What is clear is that this country’s lions are not fairly distributed. They like to cluster in the places that feed them best. Think about where the Googles, Akamais, Microsofts, and Genzymes spring up. So lets not let up on our efforts to feed the lions!

    The Kauffman Foundation has done research recently looking at the differences between US states’ ability to support startups. They analyzed many factors, and found huge variation. And these differences indeed seem to play out in the flow of venture capital. For instance, they found that Massachusetts was the best state for entrepreneurship in US, looking at factors like the presence of leading tech institutes, like MIT, social acceptance of entrepreneurship, etc. And MA also has the highest venture capital investment per capita of any region in the world. The conclusion: supporting entrepreneurship does make a difference.

    Restaurants, laundromats, landscape services companies and their like provide the majority of employment in the US, and we are blessed to be an entrepreneurial nation that keeps these sectors vibrant. We need those businesses. And we ALSO need the new lions who help us remain globally competitive, by becoming the next generation of global corporations. And by and large, it is our lions who make inroads into improving the quality of human life around the globe, be that through energy efficiency, better healthcare, or better productivity.

    So, I’ll say it again: lets keep feeding the lions!

  • Wade Roush

    @Tim: Well said. I don’t think the Kauffman researchers are suggesting that we should stop feeding the lions (although Paul Kedrosky has argued, in other writings, that the venture industry needs to shrink drastically). I think the work they’re doing is important because it makes us question our long held assumptions — such as the belief, so widely held that it’s almost unspoken, that more venture investment automatically equals more innovation.

    What strikes me when I read Kauffman studies is how little we really know about how entrepreneurship works. If anybody is going to make “entrepreneurship studies” into more of a science, it’s them.

  • Agree with you both. Perhaps stated a little differently, what matters the most is not quantity but qualities of these startups. The very nature of today’s startups, so many of them built on low-cost platforms (VoIP, smartphones, etc.) not generally available five years ago, is dramatically different from the average profile of prior generations of startups. CapEx requirements, time to market, “virtuality” if you will, all different; as are market potential, jobs creation potential, shareholder returns potential, fundability. Any study that is looking strictly at the number of new startups is not gathering the relevant underlying trends.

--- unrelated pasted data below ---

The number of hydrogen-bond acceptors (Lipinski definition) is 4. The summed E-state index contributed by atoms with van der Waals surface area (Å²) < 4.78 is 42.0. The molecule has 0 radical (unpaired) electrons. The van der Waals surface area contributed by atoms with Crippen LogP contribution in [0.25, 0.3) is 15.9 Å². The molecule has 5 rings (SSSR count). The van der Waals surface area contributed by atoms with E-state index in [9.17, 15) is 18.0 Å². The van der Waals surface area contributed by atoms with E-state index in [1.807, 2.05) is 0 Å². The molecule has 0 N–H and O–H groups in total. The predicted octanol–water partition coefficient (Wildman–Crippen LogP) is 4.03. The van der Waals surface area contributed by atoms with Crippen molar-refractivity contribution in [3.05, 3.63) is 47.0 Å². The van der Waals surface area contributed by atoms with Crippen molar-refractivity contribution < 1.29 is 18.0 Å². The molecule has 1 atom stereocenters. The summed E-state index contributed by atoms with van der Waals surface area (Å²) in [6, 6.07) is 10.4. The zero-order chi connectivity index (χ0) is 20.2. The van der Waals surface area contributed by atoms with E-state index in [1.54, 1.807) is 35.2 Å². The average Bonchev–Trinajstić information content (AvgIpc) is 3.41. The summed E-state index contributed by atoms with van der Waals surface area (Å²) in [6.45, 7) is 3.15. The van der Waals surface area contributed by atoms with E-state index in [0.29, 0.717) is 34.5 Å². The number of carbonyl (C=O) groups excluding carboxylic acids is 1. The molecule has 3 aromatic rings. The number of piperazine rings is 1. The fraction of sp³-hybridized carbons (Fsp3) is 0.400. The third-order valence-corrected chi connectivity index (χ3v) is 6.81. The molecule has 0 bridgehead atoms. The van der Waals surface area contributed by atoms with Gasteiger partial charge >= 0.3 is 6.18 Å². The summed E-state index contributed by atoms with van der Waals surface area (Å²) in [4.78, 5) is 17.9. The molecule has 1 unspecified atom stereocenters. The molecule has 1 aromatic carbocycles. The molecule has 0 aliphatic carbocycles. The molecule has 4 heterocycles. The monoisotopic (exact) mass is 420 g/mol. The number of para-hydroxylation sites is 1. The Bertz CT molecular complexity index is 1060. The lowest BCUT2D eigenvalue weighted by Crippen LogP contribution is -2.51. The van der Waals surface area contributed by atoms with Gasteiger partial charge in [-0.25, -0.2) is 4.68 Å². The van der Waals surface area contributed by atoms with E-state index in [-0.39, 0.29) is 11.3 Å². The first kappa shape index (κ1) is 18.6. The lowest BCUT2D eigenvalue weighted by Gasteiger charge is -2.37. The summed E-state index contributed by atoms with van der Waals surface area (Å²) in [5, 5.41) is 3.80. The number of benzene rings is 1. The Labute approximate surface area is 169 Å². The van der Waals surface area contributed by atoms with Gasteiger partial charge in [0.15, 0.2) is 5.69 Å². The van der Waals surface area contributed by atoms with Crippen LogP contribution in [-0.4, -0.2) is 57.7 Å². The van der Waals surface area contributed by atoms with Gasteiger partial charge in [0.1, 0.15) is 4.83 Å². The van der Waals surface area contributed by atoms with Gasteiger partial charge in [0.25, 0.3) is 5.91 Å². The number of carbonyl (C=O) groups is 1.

Let’s assume all things remaining equal (e.g. population) there is a set % of society that is entrepreneurially minded. Unemployment may encourage a few more people to think about taking a hiatus from the corporate world but without an entrepreneurial mindset and skill set, and a good business idea, how many will actually launch a startup? Not that many. What matters most are the characteristics of the companies being started now versus in years past, not the number. And as Tim pointed out, national statistics are not as revealing as regional comparisons; they are simply too blended to show what’s really going on.

  • Those who conducted the Global Entrepreneurship Monitor 2009 Global report stated that the number of new U.S. businesses declined by 24% in 2009. It will be interesting to see what the researchers at Kauffman find for the period from 2006-2009.
    It’s also understandable that the “big boys” will always account for the “lion share” of job creation. This is to be expected. However we cannot discount the effect that the 95% of “normal” firms are having on the economy. Having 33% fewer new jobs annually would definitely be newsworthy.

  • qed

    To Dino Herbet: the 2009 publicity of GEM is not necessarily reliable. PR reports decline, although, on average, there was actually an increase across countries. There is good evidence to suggest that during recessions, the number of attempted start-ups actually increases, when displaced employees attempt self-employment. GEM measures start-up attempts, not actual start-ups.

  • The big question is what percentage of these companies are incorporated in the US just for tax reasons (domestic or abroad) and are actually not founded by real entrepreneurs.